Interesting Merlot Wine Facts

Merlot-Wine

Thanks to improvements in technology and transportation industry, wine lovers can find great Merlot and Merlot blends from all over the world. The classic Merlot grape produces a soft and medium bodied red wine with fruit juicy flavours. Flavours such as plums, cherries, blueberries, blackberries, cocoa and black pepper tones often dominate the popular Merlot wine. Because the levels of tannin are generally lower than in other red wines, the Merlot wine is ideal for those who are just getting into wines. Merlot wine is commonly mixed with other wines such as Cabernet Franc and Cabernet Sauvignon to create even more delicious wines. Another reason the Merlot wine is popular is its versatility when it comes to food as it can match almost any dish. Here are few more interesting Merlot wine facts.

  • Did you know that the word ‘Merlot’ comes from French language and means ‘young blackbird’? It is believed that French winemakers either gave the Merlot wine its name because of the beautiful blue-black colour of the Merlot grape or because the blackbird likes grapes.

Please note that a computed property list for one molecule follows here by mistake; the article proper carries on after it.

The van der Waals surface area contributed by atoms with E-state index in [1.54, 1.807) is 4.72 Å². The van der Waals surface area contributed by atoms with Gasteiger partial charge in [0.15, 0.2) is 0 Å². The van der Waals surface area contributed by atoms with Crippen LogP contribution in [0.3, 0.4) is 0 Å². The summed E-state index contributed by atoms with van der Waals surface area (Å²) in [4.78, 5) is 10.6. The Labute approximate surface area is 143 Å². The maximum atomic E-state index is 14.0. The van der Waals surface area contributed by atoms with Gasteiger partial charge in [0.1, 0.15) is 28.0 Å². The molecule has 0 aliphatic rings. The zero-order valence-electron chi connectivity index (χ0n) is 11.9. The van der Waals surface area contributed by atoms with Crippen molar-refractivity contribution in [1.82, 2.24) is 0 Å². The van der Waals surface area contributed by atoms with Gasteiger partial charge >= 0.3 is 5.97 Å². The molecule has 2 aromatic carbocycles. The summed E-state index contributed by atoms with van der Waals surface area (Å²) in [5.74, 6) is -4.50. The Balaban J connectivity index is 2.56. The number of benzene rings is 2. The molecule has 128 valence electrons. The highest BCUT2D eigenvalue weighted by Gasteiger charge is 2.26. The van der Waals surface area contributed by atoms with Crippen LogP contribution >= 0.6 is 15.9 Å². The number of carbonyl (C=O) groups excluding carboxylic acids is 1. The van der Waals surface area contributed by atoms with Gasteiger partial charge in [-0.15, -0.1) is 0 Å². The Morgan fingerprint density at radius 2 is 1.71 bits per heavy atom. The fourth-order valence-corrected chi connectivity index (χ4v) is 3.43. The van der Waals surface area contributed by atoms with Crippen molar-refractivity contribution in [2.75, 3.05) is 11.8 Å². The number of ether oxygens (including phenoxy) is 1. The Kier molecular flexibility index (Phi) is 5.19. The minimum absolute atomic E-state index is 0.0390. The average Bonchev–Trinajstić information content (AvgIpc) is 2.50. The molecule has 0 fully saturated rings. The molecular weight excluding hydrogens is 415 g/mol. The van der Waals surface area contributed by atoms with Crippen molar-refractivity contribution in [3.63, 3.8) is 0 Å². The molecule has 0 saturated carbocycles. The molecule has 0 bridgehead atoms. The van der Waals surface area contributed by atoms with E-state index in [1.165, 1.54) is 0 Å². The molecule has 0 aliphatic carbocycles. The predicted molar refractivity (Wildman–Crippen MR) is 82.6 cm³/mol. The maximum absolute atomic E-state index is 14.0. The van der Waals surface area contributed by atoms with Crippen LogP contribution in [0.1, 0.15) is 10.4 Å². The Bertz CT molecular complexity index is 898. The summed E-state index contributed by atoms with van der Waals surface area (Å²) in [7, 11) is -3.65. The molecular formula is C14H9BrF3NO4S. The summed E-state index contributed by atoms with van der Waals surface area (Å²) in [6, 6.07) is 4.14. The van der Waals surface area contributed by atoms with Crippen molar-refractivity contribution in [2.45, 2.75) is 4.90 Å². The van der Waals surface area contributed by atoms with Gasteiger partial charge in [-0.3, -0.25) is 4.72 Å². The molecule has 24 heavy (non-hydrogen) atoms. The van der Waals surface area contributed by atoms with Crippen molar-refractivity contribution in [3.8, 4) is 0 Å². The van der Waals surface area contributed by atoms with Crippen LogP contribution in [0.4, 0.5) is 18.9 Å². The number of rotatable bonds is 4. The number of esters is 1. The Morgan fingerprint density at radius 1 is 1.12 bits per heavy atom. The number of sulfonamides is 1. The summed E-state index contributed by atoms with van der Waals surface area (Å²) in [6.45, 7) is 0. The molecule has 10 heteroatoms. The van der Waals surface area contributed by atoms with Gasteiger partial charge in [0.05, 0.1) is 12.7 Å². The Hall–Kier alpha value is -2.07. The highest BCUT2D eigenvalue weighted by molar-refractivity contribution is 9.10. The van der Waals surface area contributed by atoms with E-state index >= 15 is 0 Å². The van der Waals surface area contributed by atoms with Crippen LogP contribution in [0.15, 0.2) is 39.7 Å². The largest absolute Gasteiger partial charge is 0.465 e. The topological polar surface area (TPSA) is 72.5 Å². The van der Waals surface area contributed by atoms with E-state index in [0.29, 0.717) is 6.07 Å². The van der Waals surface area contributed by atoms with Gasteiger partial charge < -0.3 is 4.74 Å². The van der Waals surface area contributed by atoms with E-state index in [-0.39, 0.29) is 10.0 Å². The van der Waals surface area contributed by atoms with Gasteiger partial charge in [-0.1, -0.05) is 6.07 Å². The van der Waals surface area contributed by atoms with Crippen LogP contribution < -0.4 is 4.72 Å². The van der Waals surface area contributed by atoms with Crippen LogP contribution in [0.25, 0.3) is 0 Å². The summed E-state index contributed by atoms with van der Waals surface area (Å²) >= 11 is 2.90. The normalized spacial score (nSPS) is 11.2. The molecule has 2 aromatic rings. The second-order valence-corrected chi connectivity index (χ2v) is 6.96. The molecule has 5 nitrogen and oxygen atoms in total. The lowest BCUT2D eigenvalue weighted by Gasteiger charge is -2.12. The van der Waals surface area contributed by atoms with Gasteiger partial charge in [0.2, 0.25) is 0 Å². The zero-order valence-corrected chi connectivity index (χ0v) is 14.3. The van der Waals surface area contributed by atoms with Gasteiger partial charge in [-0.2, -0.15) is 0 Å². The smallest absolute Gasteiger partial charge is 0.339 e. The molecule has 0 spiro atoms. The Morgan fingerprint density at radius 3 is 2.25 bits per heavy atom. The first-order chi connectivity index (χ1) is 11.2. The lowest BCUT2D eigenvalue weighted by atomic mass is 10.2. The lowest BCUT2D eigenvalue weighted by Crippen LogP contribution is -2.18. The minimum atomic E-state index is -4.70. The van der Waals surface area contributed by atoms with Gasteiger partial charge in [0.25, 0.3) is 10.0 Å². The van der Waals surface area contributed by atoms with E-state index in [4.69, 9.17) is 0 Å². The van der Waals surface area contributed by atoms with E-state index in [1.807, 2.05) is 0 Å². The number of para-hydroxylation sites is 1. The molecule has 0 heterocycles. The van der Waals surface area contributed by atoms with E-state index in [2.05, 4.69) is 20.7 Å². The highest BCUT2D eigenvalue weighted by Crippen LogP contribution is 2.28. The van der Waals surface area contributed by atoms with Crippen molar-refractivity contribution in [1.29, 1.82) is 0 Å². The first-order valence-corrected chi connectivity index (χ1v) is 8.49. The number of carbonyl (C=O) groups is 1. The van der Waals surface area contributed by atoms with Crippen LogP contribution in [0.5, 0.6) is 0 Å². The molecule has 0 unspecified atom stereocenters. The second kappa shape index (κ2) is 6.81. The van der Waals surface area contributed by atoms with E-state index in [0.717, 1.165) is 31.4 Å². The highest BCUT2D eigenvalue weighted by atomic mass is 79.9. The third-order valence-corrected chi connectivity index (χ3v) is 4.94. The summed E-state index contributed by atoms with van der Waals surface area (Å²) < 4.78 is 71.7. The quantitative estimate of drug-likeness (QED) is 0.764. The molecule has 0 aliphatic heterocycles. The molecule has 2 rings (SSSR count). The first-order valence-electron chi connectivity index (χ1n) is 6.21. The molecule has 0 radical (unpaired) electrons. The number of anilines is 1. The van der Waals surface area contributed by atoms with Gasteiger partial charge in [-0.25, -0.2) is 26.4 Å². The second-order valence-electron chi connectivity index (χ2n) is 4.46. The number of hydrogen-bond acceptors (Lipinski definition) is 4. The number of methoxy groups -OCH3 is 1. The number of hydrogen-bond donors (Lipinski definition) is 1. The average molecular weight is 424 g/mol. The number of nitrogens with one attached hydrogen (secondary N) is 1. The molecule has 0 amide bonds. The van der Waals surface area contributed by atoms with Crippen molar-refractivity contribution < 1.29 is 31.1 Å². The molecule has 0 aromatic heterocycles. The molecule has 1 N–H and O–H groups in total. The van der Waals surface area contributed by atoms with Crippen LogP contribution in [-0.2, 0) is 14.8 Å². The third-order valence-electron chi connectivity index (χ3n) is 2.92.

• The flavour palette of the Merlot wine varies within the sweetness spectrum, depending on the region and climate. Merlot wine produced in cooler climates features hints of plum, berries and tobacco, while the one produced in hotter climate highlights flavours like chocolate or fruitcake.
  • Merlot wine is very popular because of the ability of the grape to please all palates. It can vary from a very simple fruity to more oak barrel-aged wine.
  • Because of its low acidity and high sugar content, Merlot wine┬áis one of the most food-friendly wines produced.
  • Merlot is part of the Bordeaux family. In fact, there are researches believe that Merlot wine is the sister of both Carmenere and Cabernet Sauvignon.
  • The oldest know mention about Merlot wine dates back to 1784 in the region of Bordeaux, France.
  • Today Merlot is the most planted grape in Bordeaux region and all over the world. It is an essential grape in Italy, Australia, United States, Long Island, Bulgaria, Canada, Turkey, Romania, Argentina, Chile, Switzerland, South Africa, Croatia, Montenegro, Hungary and Slovenia.
  • Merlot wine was the center of the mistaken identity case. In 1990s, the Chilean wine industry sold a large amount of wine made from Carmenere grape as Merlot.